Community Choices

Consider these factors when searching for senior living option

Maybe the home that once housed a growing family is now empty and burdensome. Or living alone is getting too hard and isolating. Or perhaps the idea of having healthcare assistance nearby is appealing.

Many adults make the move to senior living communities while they are healthy, so they can take advantage of the amenities and services while they can fully enjoy them. Others move because of a more pressing need, like memory care or skilled nursing care. Even during the coronavirus pandemic, older adults continue to need specialized care.

But choosing a senior living community can be overwhelming. There’s so much to consider: location, amenities, levels of care and, of course, cost.

Types of communities

The United States has about 23,500 senior housing and nursing care communities, for a total of more than 3 million beds nationally, according to CBRE National Senior Housing. About 43% of communities offer mostly skilled nursing care, 38% offer mostly assisted living, 11% offer mostly independent living and 8% are continuing care retirement communities (CCRCs).

In many senior living communities, you pay for the needs and services as they arise. The costs change — often substantially — based on the level of care.

CCRCs, sometimes known as life plan communities, offer various types of care in one establishment, so you don’t have to move to a different community to receive a higher level of care. Most CCRCs require an entrance fee, which averages about $320,000 nationally but can go up to $1 million, according to the National Investment Center for Seniors Housing and Care. Often (but not always), the entrance fee is partially refundable if the resident moves or dies.

Plus, there are monthly fees. For some CCRC contracts, the monthly fees increase with higher levels of care. Some CCRCs offer life care contracts, which offer a full range of care with fixed pricing; residents pay an entry fee and stable monthly fee that covers housing, amenities and most healthcare services.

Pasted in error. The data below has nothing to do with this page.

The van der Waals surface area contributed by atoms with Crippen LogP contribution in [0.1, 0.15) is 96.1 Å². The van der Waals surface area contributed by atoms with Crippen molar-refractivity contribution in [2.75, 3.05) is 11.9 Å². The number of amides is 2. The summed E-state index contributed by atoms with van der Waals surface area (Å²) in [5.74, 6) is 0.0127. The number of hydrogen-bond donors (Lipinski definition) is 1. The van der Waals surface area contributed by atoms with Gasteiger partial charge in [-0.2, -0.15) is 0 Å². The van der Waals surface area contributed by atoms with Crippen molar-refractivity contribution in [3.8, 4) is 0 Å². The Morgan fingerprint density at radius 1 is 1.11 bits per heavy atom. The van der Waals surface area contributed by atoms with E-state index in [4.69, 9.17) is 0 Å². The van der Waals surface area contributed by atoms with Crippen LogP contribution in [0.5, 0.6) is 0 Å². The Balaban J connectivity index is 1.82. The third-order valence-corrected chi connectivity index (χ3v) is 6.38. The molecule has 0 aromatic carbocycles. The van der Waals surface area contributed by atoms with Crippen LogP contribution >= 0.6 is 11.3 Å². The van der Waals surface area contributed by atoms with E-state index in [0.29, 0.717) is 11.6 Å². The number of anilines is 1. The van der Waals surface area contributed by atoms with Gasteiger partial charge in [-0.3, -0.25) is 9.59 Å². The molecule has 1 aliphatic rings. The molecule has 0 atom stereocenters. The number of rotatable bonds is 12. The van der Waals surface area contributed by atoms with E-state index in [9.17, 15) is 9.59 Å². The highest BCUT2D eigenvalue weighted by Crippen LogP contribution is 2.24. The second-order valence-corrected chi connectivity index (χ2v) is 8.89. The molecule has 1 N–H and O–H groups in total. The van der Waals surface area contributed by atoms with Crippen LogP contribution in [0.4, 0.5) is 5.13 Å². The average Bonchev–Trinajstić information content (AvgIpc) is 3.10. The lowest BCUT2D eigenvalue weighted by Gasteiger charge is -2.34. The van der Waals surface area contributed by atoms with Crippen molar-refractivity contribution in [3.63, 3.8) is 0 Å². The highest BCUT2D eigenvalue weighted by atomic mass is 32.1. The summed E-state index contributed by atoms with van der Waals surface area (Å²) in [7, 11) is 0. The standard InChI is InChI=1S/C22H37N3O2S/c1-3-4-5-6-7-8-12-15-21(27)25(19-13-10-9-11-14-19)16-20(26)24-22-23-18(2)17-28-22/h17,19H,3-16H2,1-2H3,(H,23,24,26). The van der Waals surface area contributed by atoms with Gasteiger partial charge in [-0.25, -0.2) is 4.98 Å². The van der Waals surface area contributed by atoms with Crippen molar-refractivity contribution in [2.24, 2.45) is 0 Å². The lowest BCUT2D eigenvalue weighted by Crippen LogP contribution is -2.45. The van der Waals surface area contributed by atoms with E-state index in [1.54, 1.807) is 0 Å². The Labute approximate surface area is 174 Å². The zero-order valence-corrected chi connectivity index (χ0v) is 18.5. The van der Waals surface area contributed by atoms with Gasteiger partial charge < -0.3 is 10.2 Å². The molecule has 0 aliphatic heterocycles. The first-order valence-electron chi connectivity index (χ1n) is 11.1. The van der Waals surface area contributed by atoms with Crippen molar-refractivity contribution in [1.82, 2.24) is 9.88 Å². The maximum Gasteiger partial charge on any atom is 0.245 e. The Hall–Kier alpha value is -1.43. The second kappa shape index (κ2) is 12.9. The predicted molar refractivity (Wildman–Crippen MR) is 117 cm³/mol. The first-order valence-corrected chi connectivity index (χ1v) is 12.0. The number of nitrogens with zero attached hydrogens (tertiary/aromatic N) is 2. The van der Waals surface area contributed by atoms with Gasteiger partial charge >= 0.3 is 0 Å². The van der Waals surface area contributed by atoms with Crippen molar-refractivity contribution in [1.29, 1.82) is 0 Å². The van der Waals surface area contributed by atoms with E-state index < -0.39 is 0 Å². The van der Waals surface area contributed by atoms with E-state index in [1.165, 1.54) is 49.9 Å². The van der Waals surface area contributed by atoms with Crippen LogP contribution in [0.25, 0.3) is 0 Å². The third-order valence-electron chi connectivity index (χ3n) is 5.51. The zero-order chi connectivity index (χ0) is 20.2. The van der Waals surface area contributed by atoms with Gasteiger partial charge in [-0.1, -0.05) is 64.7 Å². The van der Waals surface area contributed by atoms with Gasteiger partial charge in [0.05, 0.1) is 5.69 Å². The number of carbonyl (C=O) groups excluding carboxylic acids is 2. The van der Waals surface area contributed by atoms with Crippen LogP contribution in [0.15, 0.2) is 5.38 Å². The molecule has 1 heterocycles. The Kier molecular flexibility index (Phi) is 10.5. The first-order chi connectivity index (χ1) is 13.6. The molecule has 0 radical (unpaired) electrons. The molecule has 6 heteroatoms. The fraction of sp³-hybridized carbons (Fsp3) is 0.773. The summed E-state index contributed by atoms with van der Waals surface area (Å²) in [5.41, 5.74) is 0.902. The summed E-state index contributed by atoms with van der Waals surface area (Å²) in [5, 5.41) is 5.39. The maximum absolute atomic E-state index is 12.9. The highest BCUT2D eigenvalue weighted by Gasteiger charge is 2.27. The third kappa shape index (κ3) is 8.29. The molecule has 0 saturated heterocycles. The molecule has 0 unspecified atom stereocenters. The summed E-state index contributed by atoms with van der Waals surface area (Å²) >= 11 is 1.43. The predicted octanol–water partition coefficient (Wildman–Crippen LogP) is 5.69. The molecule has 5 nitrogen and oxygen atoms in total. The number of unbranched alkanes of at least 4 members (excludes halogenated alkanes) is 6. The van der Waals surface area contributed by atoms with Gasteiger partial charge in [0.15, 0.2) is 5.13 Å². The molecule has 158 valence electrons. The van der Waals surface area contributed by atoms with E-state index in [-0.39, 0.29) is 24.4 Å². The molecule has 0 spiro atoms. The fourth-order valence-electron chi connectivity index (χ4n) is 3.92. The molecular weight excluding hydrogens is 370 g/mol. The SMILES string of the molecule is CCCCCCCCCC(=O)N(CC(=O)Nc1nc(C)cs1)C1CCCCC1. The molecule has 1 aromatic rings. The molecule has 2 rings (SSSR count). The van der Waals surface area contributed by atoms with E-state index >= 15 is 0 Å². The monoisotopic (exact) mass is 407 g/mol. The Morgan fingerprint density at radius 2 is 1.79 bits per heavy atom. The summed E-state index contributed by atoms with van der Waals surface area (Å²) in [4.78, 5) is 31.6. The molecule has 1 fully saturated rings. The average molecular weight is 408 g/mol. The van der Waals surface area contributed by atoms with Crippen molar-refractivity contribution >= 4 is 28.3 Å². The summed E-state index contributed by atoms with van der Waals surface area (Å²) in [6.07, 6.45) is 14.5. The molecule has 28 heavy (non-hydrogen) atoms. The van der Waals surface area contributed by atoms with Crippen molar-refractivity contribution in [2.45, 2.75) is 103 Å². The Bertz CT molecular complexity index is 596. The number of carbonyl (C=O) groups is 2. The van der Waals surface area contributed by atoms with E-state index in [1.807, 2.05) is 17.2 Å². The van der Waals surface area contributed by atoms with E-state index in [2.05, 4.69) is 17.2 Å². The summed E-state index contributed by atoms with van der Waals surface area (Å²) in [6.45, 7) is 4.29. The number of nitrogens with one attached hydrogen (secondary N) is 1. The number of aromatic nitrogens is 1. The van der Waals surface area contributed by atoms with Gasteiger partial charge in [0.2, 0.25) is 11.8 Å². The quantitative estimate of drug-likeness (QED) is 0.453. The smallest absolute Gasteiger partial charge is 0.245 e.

Predictable life care rates “protect against the spike in cost of care, as your needs change over time,” says Nadia Geigler, chief executive officer of The Admiral at the Lake, a senior living community in Chicago. Lifecare fees stay the same year after year, with the exception of an inflation adjustment. “It’s the same rate whether they’re in assisted living, memory support or skilled nursing and whether they’re there for two weeks, for two years or for the rest of their life.”

Each community is different, emphasizes Rachael Telleen, director of sales and marketing for Central Baptist Village. An interdenominational community in Norridge open to all faiths, Central Baptist Village is a CCRC that provides the full continuum of care from independent living to memory care and operates on a monthly rental model with a low, one-time community fee.

Understanding Fees | Chicago Caregiving

Finding a fit

With so many options, it can be hard to know which questions to ask and how to find the best fit.

Consider your current lifestyle preferences, says Lynne Lukas, director of sales and marketing at The Clare, a senior living community in downtown Chicago. Look for an enriching community with opportunities that will help you thrive, she says.